I just re-started my computer after it was doing a strange typing language all of its own. Letters were added or dropped or capitalized so a word would look like: mdasfpafhjtjklath when I meant to write "muffin."
I called Paul at work, a maelstrom raging in my chest, and the phone kept hanging up on me.
At this point, I felt like a character in that terrible movie Maximum Overdrive. In this film, the machines rise up against the hapless humans. It also features an all AC/DC soundtrack. My brother, naturally, loved this film almost as much as he loved Dune and Big Trouble in Little China.
Did I have a point? Ah yes. Me get frustrated quickly. Like caveman.
It made me think about the ways that we are all smart. Howard Gardner, the Multiple Intelligence Guru, talks about not if we are smart, but how we are smart. It makes so much sense to me. I am not a logical, detail-oriented person, so at the first sign of computer issues, I freaked out and called Paul, who calmly said, "Why don't you restart it?"
Oh. Right. Paul is so logical, so patient, and so detail-oriented, which makes him a perfect counterpoint to my big-idea, impulsive, dreamy perspective.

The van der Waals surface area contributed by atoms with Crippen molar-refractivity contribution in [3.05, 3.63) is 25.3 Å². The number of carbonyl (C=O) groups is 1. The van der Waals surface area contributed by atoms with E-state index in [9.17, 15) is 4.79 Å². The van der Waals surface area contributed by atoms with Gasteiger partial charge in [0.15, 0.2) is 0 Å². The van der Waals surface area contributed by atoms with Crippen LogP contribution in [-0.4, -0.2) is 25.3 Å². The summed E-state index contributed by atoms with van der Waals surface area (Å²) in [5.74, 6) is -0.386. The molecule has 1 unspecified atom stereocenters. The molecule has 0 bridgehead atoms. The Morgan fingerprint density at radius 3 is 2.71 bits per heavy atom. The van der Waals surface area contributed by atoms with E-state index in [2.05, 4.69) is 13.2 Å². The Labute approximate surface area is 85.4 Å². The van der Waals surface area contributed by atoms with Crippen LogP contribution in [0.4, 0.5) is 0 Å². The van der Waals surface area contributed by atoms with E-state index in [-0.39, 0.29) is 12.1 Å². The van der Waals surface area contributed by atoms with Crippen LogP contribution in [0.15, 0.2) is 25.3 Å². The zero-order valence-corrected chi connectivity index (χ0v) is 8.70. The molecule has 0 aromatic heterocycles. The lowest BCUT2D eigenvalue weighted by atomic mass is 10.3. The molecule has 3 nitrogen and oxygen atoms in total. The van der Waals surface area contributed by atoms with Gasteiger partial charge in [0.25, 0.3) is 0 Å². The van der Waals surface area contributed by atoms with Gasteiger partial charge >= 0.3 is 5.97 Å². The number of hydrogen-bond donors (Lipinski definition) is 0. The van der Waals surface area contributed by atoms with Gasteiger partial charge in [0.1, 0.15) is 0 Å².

I'll tell Paul, "I would like to go camping this summer." While I am daydreaming about mountain landscapes and fresh, icy-blue lakes, Paul is doing a cost-analysis of the best tents, referencing Consumer Reports and the comments on Amazon.com.
People would suggest that Paul's type of smart is more functional in the world---and yes, that very well may be true---but my kind of smart makes it a world worth living.
Gardner talks about spatial intelligence, which makes me think of my father-in-law, a man who hated school from the first moment and doesn't want me to see his writing. His deeply-instilled fear of evil English teachers and their Red Pens of Doom is no joke. He was taught from a very young age that he was "not smart."
This same man can fix any engine. He can unlock the systems of a motor and instantly understand the intricate dance of the gears. He fashions quick fixes out of wires and gum, and can competently do any mechanical task. I am humbled by his intelligence.
It's early, and I don't want to label my children, but I can tell that both boys learn best by doing. Owen is very logical, and he likes the cause and effect of experimentation. He is visual, and I suspect will do very well in traditional school.
Joel? Yes, he is not even two, but I already suspect that he will require some creative teachers to tap his skills. I don't think he's a verbal kid, in regards to sitting and listening. His learning will be messy, interactive, and relevant.
As a educator, I will have to allow my children to own their education. They need to learn that they are smart, and being smart means finding methods of learning that suit their needs.
Yes, there will be teachers that try to stuff them in boxes, toe the line, and check off the boxes. Part of being smart is learning how to deal with that.
But, at home, as they do their homework, study for tests, and make meaning of the world, it will be their challenge (and mine), to channel their natural intelligences, and let the world unfold like a daffodil.
What do you think? How do your children use their gifts? How do you encourage them? What are your (and their) struggles?